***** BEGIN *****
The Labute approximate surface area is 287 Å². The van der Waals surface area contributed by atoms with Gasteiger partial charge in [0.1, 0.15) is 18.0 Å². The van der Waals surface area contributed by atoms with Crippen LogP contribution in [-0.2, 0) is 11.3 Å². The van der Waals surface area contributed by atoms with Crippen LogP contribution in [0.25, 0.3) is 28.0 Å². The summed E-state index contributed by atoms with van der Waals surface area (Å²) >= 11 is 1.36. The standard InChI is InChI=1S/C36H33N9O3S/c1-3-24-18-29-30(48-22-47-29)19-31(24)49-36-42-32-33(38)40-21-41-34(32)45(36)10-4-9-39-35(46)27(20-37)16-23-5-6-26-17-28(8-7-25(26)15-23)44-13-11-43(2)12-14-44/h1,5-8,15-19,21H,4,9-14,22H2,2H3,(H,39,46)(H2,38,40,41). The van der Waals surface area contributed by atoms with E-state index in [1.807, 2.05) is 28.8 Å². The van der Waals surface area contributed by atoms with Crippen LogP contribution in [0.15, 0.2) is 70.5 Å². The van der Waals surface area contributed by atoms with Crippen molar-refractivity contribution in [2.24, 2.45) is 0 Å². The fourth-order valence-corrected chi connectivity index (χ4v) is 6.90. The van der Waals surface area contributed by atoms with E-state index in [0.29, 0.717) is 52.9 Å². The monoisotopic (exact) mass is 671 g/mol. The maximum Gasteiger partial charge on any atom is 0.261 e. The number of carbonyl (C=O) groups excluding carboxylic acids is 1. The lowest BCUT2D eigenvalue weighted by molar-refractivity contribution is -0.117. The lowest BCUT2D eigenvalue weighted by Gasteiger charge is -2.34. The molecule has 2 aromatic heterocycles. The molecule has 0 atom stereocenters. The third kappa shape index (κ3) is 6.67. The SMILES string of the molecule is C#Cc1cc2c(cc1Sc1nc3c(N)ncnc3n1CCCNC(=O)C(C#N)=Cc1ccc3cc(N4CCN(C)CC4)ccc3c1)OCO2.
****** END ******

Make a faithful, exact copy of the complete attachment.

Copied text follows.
The Labute approximate surface area is 287 Å². The van der Waals surface area contributed by atoms with Gasteiger partial charge in [0.1, 0.15) is 18.0 Å². The van der Waals surface area contributed by atoms with Crippen LogP contribution in [-0.2, 0) is 11.3 Å². The van der Waals surface area contributed by atoms with Crippen LogP contribution in [0.25, 0.3) is 28.0 Å². The summed E-state index contributed by atoms with van der Waals surface area (Å²) >= 11 is 1.36. The standard InChI is InChI=1S/C36H33N9O3S/c1-3-24-18-29-30(48-22-47-29)19-31(24)49-36-42-32-33(38)40-21-41-34(32)45(36)10-4-9-39-35(46)27(20-37)16-23-5-6-26-17-28(8-7-25(26)15-23)44-13-11-43(2)12-14-44/h1,5-8,15-19,21H,4,9-14,22H2,2H3,(H,39,46)(H2,38,40,41). The van der Waals surface area contributed by atoms with E-state index in [1.807, 2.05) is 28.8 Å². The van der Waals surface area contributed by atoms with Crippen LogP contribution in [0.15, 0.2) is 70.5 Å². The van der Waals surface area contributed by atoms with Crippen molar-refractivity contribution in [2.24, 2.45) is 0 Å². The fourth-order valence-corrected chi connectivity index (χ4v) is 6.90. The van der Waals surface area contributed by atoms with E-state index in [0.29, 0.717) is 52.9 Å². The monoisotopic (exact) mass is 671 g/mol. The maximum Gasteiger partial charge on any atom is 0.261 e. The number of carbonyl (C=O) groups excluding carboxylic acids is 1. The lowest BCUT2D eigenvalue weighted by molar-refractivity contribution is -0.117. The lowest BCUT2D eigenvalue weighted by Gasteiger charge is -2.34. The molecule has 2 aromatic heterocycles. The molecule has 0 atom stereocenters. The third kappa shape index (κ3) is 6.67. The SMILES string of the molecule is C#Cc1cc2c(cc1Sc1nc3c(N)ncnc3n1CCCNC(=O)C(C#N)=Cc1ccc3cc(N4CCN(C)CC4)ccc3c1)OCO2.